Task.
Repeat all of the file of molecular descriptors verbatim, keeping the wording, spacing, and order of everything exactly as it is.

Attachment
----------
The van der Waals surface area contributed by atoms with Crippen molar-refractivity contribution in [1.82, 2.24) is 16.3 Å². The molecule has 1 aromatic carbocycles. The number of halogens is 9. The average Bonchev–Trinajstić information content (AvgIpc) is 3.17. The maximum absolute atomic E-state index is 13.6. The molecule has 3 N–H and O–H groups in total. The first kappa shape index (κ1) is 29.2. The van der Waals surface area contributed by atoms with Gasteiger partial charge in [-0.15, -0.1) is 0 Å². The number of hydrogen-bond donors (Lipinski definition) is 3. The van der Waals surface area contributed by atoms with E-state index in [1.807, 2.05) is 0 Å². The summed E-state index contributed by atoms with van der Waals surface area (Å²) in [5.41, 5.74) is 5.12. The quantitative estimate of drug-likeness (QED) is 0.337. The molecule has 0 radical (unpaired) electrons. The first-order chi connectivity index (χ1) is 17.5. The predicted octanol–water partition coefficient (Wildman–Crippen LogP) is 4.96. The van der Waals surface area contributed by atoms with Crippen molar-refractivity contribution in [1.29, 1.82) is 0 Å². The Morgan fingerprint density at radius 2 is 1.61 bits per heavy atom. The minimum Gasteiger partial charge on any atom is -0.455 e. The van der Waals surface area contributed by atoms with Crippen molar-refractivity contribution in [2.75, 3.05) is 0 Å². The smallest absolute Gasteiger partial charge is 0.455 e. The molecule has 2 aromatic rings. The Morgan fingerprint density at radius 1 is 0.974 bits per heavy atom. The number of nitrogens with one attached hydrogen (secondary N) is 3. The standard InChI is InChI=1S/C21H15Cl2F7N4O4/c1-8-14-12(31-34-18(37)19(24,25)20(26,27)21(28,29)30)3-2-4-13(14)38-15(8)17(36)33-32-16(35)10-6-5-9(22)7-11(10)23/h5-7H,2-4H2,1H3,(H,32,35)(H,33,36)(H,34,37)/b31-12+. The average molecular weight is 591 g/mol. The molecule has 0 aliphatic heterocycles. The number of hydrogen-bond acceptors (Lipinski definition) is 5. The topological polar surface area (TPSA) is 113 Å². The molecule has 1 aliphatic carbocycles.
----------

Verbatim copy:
The van der Waals surface area contributed by atoms with Crippen molar-refractivity contribution in [1.82, 2.24) is 16.3 Å². The molecule has 1 aromatic carbocycles. The number of halogens is 9. The average Bonchev–Trinajstić information content (AvgIpc) is 3.17. The maximum absolute atomic E-state index is 13.6. The molecule has 3 N–H and O–H groups in total. The first kappa shape index (κ1) is 29.2. The van der Waals surface area contributed by atoms with Gasteiger partial charge in [-0.15, -0.1) is 0 Å². The number of hydrogen-bond donors (Lipinski definition) is 3. The van der Waals surface area contributed by atoms with E-state index in [1.807, 2.05) is 0 Å². The summed E-state index contributed by atoms with van der Waals surface area (Å²) in [5.41, 5.74) is 5.12. The quantitative estimate of drug-likeness (QED) is 0.337. The molecule has 0 radical (unpaired) electrons. The first-order chi connectivity index (χ1) is 17.5. The predicted octanol–water partition coefficient (Wildman–Crippen LogP) is 4.96. The van der Waals surface area contributed by atoms with Crippen molar-refractivity contribution in [1.29, 1.82) is 0 Å². The Morgan fingerprint density at radius 2 is 1.61 bits per heavy atom. The minimum Gasteiger partial charge on any atom is -0.455 e. The van der Waals surface area contributed by atoms with Crippen molar-refractivity contribution in [2.75, 3.05) is 0 Å². The smallest absolute Gasteiger partial charge is 0.455 e. The molecule has 2 aromatic rings. The Morgan fingerprint density at radius 1 is 0.974 bits per heavy atom. The number of nitrogens with one attached hydrogen (secondary N) is 3. The standard InChI is InChI=1S/C21H15Cl2F7N4O4/c1-8-14-12(31-34-18(37)19(24,25)20(26,27)21(28,29)30)3-2-4-13(14)38-15(8)17(36)33-32-16(35)10-6-5-9(22)7-11(10)23/h5-7H,2-4H2,1H3,(H,32,35)(H,33,36)(H,34,37)/b31-12+. The average molecular weight is 591 g/mol. The molecule has 0 aliphatic heterocycles. The number of hydrogen-bond acceptors (Lipinski definition) is 5. The topological polar surface area (TPSA) is 113 Å². The molecule has 1 aliphatic carbocycles.